Seasoned cookware is not pots and pans sprinkled with salt and pepper. Rather, it's cookware that you've coated with an edible oil, like vegetable oil, then baked at 350 for an hour or more in your oven.
Once you've done that, your cookware will be nearly non-stick, if not just plain non-stick. Seriously.
You can season all kinds of cookware...
-- cast iron, spun aluminum, you name it. I would skip the non-stick cookware, though. Just yesterday I picked up a small cast-iron pan and an aluminum one, for small jobs. The small cast iron pan was looking pretty gnarly. It was rusty too. So I took it home and scrubbed it with a scrub bud from Amway (I love their stuff.), rinsed and dried it, then I seasoned it. Now it looks awesome and I can't wait to cook with my little pan. I did the same thing with the aluminum pan that I acquired. And now it has a nice, non-stick coating, achieved with nothing more unnatural than vegetable oil.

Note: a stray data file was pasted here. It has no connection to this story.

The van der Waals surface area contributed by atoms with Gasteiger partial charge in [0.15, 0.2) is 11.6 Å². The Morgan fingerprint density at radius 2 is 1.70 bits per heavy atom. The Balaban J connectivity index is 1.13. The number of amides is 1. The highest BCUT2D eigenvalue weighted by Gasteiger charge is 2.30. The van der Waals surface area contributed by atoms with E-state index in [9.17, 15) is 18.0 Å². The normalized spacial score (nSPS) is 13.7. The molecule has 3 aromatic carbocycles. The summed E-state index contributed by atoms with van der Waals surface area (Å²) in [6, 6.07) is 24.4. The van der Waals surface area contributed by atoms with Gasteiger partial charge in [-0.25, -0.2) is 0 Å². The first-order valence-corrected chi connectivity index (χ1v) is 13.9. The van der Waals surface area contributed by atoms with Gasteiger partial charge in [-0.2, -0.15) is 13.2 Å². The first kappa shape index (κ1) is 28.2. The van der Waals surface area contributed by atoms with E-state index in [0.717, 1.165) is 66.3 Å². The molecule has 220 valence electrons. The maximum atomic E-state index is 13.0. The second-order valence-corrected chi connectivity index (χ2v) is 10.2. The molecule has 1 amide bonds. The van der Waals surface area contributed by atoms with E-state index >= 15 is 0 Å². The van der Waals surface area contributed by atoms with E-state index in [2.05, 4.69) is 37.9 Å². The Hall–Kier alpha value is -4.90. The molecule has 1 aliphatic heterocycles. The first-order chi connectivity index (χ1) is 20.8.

Personally, I am not a fan of non-stick, chemically-coated cookware.I often wonder whether those chemicals and that coating is flaking off into my food. Secondly, I find that it's usually not that non-stick anyway.
Do you have problems with food sticking to your pans? Make sure you are not cooking at too high of a heat setting. Heat that is set too high will make your pans insta-sticky. This is especially true with eggs. They're sticky enough as is. :)
Benefits of Seasoning Your Cookware / Pots and Pans
- If the seasoning wears off, just season them again.
- It's simple: coat the inside with veggie oil or whatever, bake @ 350 for an hour or so.
- All natural.
- Allows you to use very sustainable products, like cast-iron, with the ease of non-stick products that aren't as durable.
So there you have it - You really need seasoned cookware, and once you've tried it, you will thank me. In fact, if you have any input or tips about seasoned cookware, please share them and feel free to leave comments!